The purpose of each screen is clearer in the IUI version from Money 2000. In addition, each screen has more space to devote to fulfilling its purpose. For example, the Money 99 Account Manager could give very little space to the Delete Account button, because it was rarely used compared to the other commands on the screen. In contrast, the Set up accounts screen in Money 2000 can feature this command more prominently on the screen, making it more discoverable and self-explanatory.
What is a single task?
How do you know if a screen is really focused on just one task? A screen supporting many tasks might be explained as having only one purpose if that purpose is abstract enough. Here is a rule of thumb: a screen is focused on one purpose if the designer can express that purpose with a concise, meaningful, and natural-sounding screen title.
The designers of Money 2000 considered breaking these screens (Pick an account to use and Set up your accounts in Money) into more screens. However, because each screen already has a concise, meaningful, and natural-sounding title, the designers believed the screens were focused enough. When designing a screen, if you can't think of a clear and simple title, you are probably trying to accomplish too much on the screen.
Step two: State the task
Each screen should be titled with a concise and explicit statement of its primary task. This can be a direct instruction ("Select the account you want to balance") or a question you want the user to answer ("Which account do you want to balance?").
This is another simple-sounding principle that is often not practiced. For example, earlier releases of Microsoft Money had screens with titles such as Online Financial Services Manager and Balance Account. Users had to deduce the purpose and behavior of these screens from the arrangement and labels of their controls.
The title of the screen or page is very important. Whether the product uses windows, Web-style pages, dialogs, or another design, the title should not be allowed to scroll off.
Usable screens have clear titles
Screens that perform many tasks require abstract or complex titles. For example, the Money 99 screen shown in Figure 2 allowed the user to both navigate to accounts and set up accounts. The abstract title "Account Manager" was given to this page in an attempt to capture both of these purposes. While users might have some ideas about what an "Account Manager" page might do, they may well not realize that the most common task for this screen was simply choosing an account.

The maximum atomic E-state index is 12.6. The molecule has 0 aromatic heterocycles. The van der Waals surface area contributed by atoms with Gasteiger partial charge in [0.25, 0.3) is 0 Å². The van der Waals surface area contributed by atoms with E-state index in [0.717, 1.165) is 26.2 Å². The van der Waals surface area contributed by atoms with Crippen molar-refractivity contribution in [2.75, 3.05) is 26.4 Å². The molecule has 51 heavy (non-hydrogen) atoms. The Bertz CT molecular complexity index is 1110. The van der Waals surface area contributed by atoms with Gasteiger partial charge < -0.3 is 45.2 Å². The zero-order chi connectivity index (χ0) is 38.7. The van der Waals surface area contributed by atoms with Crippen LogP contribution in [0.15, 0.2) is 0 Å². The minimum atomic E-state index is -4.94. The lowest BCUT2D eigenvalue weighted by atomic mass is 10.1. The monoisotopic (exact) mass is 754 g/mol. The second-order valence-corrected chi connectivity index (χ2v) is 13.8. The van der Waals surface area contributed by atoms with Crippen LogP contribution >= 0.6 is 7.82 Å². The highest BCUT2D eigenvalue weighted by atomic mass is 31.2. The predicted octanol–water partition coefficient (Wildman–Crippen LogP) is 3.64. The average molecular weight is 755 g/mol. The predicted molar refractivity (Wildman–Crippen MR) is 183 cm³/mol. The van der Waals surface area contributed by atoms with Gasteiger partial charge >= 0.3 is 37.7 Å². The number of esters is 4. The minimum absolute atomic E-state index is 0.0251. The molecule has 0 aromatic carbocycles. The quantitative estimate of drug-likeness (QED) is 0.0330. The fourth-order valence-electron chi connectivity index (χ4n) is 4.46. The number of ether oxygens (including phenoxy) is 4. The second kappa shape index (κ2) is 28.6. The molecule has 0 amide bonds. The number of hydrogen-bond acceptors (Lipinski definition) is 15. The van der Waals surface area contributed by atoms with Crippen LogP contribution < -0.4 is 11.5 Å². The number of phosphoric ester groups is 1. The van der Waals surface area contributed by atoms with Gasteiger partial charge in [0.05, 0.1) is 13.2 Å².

Some screens or commands have abstract purposes that don't readily suggest clear titles. For these screens, designers may choose names that are deliberately vague, such as "Settings;" coined buzzwords, like "QuickStep;" or jargon that reveals implementation details ("Database Compaction"). These kinds of names are often confusing or misleading to users. In addition, such names are usually nouns that don't express the action the user wants to accomplish, which adds confusion.
Screen titles and other names and words are often not determined until near the end of the design process. Designers often ask writers to come up with a suitable name for a screen after it has been designed and coded. At that point, there is no recourse if a good name can't be found, and so the team may have to settle for names that are not clear. The solution to this flaw is for designers to think about clarity in screen functions and titles early in the design process.
Screen functions and titles should focus on the most common tasks performed by customers. Designers are often tempted to provide enormous amounts of functionality in an attempt to satisfy the greatest number of customers, along with the desires of the design team itself. But additional features always add complexity and other costs.
Screen title indicates design clarity
In the IUI model, the designers choose the screen titles in the earliest stages of the design process. Instead of picking a title to justify the way the screen works, the title is used to determine whether the screen makes sense. If no suitable title can be found, the feature is redesigned. If no design permits a clear and concise title — if there is no way to explain the feature — the designers might abandon the feature.
Compare the Money 99 bill payment screen on the left, which provided a static label for the page ("Upcoming Bills & Deposits"), and the corresponding Money 2000 screen on the right, which has an explicit title ("Click the bill you'd like to pay"):
Figure 5. Static title in Money 99 (left) vs. instructive, active title in Money 2000